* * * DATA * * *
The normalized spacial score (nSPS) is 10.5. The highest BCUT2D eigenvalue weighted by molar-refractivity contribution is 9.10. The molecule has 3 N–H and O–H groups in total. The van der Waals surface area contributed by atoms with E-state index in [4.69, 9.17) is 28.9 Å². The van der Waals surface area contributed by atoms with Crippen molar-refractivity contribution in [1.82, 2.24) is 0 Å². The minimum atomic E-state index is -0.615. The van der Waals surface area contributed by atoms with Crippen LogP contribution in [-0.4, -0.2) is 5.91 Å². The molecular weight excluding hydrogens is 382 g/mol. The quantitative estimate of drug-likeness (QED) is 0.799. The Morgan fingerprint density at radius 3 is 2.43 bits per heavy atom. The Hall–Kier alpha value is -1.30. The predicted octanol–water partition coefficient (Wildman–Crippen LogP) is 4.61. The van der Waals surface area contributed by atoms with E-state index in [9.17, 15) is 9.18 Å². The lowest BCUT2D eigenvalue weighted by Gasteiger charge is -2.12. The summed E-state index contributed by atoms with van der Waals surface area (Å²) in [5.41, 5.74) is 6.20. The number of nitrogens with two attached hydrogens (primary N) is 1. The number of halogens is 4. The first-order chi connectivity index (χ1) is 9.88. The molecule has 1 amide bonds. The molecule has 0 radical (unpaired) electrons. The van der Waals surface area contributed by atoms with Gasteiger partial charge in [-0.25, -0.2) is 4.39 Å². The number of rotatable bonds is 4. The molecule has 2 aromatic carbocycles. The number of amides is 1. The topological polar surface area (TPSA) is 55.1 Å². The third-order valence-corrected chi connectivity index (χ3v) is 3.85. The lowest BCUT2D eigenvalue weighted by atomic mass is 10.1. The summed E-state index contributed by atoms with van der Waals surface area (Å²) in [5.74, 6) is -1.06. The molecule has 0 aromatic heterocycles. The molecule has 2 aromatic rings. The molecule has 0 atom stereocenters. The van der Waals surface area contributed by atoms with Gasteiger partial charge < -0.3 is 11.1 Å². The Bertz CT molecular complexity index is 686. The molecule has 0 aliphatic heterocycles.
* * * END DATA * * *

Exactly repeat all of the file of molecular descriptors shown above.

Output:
The normalized spacial score (nSPS) is 10.5. The highest BCUT2D eigenvalue weighted by molar-refractivity contribution is 9.10. The molecule has 3 N–H and O–H groups in total. The van der Waals surface area contributed by atoms with E-state index in [4.69, 9.17) is 28.9 Å². The van der Waals surface area contributed by atoms with Crippen molar-refractivity contribution in [1.82, 2.24) is 0 Å². The minimum atomic E-state index is -0.615. The van der Waals surface area contributed by atoms with Crippen LogP contribution in [-0.4, -0.2) is 5.91 Å². The molecular weight excluding hydrogens is 382 g/mol. The quantitative estimate of drug-likeness (QED) is 0.799. The Morgan fingerprint density at radius 3 is 2.43 bits per heavy atom. The Hall–Kier alpha value is -1.30. The predicted octanol–water partition coefficient (Wildman–Crippen LogP) is 4.61. The van der Waals surface area contributed by atoms with E-state index in [9.17, 15) is 9.18 Å². The lowest BCUT2D eigenvalue weighted by Gasteiger charge is -2.12. The summed E-state index contributed by atoms with van der Waals surface area (Å²) in [5.41, 5.74) is 6.20. The number of nitrogens with two attached hydrogens (primary N) is 1. The number of halogens is 4. The first-order chi connectivity index (χ1) is 9.88. The molecule has 1 amide bonds. The molecule has 0 radical (unpaired) electrons. The van der Waals surface area contributed by atoms with Gasteiger partial charge in [-0.25, -0.2) is 4.39 Å². The number of rotatable bonds is 4. The molecule has 2 aromatic carbocycles. The number of amides is 1. The topological polar surface area (TPSA) is 55.1 Å². The third-order valence-corrected chi connectivity index (χ3v) is 3.85. The lowest BCUT2D eigenvalue weighted by atomic mass is 10.1. The summed E-state index contributed by atoms with van der Waals surface area (Å²) in [5.74, 6) is -1.06. The molecule has 0 aromatic heterocycles. The molecule has 2 aromatic rings. The molecule has 0 atom stereocenters. The van der Waals surface area contributed by atoms with Gasteiger partial charge < -0.3 is 11.1 Å². The Bertz CT molecular complexity index is 686. The molecule has 0 aliphatic heterocycles.